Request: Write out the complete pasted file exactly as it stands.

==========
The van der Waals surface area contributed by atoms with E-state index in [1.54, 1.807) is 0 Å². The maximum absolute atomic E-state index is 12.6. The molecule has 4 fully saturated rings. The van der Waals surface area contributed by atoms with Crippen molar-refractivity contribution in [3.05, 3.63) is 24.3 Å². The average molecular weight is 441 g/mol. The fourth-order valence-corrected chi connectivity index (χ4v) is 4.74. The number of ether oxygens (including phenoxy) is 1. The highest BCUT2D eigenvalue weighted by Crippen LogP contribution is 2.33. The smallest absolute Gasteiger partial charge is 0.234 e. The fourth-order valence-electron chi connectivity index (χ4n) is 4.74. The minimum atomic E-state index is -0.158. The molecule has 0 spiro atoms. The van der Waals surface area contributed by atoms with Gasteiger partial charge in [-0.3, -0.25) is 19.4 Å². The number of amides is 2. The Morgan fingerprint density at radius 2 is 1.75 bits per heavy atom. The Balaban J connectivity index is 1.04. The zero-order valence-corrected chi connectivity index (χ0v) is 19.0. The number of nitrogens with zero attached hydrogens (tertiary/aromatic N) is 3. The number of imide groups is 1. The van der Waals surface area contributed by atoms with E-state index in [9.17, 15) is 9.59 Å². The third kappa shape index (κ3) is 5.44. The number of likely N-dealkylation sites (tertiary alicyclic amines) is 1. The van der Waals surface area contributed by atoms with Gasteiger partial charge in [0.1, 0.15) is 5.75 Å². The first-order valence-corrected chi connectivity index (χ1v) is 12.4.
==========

The van der Waals surface area contributed by atoms with E-state index in [1.54, 1.807) is 0 Å². The maximum absolute atomic E-state index is 12.6. The molecule has 4 fully saturated rings. The van der Waals surface area contributed by atoms with Crippen molar-refractivity contribution in [3.05, 3.63) is 24.3 Å². The average molecular weight is 441 g/mol. The fourth-order valence-corrected chi connectivity index (χ4v) is 4.74. The number of ether oxygens (including phenoxy) is 1. The highest BCUT2D eigenvalue weighted by Crippen LogP contribution is 2.33. The smallest absolute Gasteiger partial charge is 0.234 e. The fourth-order valence-electron chi connectivity index (χ4n) is 4.74. The minimum atomic E-state index is -0.158. The molecule has 0 spiro atoms. The van der Waals surface area contributed by atoms with Gasteiger partial charge in [-0.3, -0.25) is 19.4 Å². The number of amides is 2. The Morgan fingerprint density at radius 2 is 1.75 bits per heavy atom. The Balaban J connectivity index is 1.04. The zero-order valence-corrected chi connectivity index (χ0v) is 19.0. The number of nitrogens with zero attached hydrogens (tertiary/aromatic N) is 3. The number of imide groups is 1. The van der Waals surface area contributed by atoms with E-state index in [9.17, 15) is 9.59 Å². The third kappa shape index (κ3) is 5.44. The number of likely N-dealkylation sites (tertiary alicyclic amines) is 1. The van der Waals surface area contributed by atoms with Gasteiger partial charge in [0.1, 0.15) is 5.75 Å². The first-order valence-corrected chi connectivity index (χ1v) is 12.4.